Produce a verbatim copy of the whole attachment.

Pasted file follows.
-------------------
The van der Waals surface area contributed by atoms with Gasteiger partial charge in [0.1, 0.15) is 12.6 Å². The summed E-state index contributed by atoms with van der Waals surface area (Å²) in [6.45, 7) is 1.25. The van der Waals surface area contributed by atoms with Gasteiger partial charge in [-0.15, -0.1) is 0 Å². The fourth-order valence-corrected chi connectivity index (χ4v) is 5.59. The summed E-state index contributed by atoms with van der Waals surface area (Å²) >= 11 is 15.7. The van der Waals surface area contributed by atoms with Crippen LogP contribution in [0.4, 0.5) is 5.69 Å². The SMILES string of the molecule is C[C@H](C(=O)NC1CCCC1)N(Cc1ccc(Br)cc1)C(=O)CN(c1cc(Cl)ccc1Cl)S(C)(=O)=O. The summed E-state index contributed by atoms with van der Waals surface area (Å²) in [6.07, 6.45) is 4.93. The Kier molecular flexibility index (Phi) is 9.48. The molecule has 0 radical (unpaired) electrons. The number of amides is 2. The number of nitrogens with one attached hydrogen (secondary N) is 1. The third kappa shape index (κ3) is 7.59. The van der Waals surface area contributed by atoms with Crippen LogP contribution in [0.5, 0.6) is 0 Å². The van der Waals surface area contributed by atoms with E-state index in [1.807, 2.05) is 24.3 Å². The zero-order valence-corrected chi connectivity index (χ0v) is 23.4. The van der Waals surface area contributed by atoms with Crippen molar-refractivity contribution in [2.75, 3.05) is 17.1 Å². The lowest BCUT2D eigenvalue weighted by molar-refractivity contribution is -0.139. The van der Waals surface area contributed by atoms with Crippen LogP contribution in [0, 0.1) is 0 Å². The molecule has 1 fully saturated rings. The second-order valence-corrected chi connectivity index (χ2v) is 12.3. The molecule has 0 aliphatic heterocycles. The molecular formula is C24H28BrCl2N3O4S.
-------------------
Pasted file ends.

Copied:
The van der Waals surface area contributed by atoms with Gasteiger partial charge in [0.1, 0.15) is 12.6 Å². The summed E-state index contributed by atoms with van der Waals surface area (Å²) in [6.45, 7) is 1.25. The van der Waals surface area contributed by atoms with Gasteiger partial charge in [-0.15, -0.1) is 0 Å². The fourth-order valence-corrected chi connectivity index (χ4v) is 5.59. The summed E-state index contributed by atoms with van der Waals surface area (Å²) >= 11 is 15.7. The van der Waals surface area contributed by atoms with Crippen LogP contribution in [0.4, 0.5) is 5.69 Å². The SMILES string of the molecule is C[C@H](C(=O)NC1CCCC1)N(Cc1ccc(Br)cc1)C(=O)CN(c1cc(Cl)ccc1Cl)S(C)(=O)=O. The summed E-state index contributed by atoms with van der Waals surface area (Å²) in [6.07, 6.45) is 4.93. The Kier molecular flexibility index (Phi) is 9.48. The molecule has 0 radical (unpaired) electrons. The number of amides is 2. The number of nitrogens with one attached hydrogen (secondary N) is 1. The third kappa shape index (κ3) is 7.59. The van der Waals surface area contributed by atoms with Crippen LogP contribution in [0.5, 0.6) is 0 Å². The van der Waals surface area contributed by atoms with E-state index in [1.807, 2.05) is 24.3 Å². The zero-order valence-corrected chi connectivity index (χ0v) is 23.4. The van der Waals surface area contributed by atoms with Crippen molar-refractivity contribution in [2.75, 3.05) is 17.1 Å². The lowest BCUT2D eigenvalue weighted by molar-refractivity contribution is -0.139. The van der Waals surface area contributed by atoms with Crippen LogP contribution in [0, 0.1) is 0 Å². The molecule has 1 fully saturated rings. The second-order valence-corrected chi connectivity index (χ2v) is 12.3. The molecule has 0 aliphatic heterocycles. The molecular formula is C24H28BrCl2N3O4S.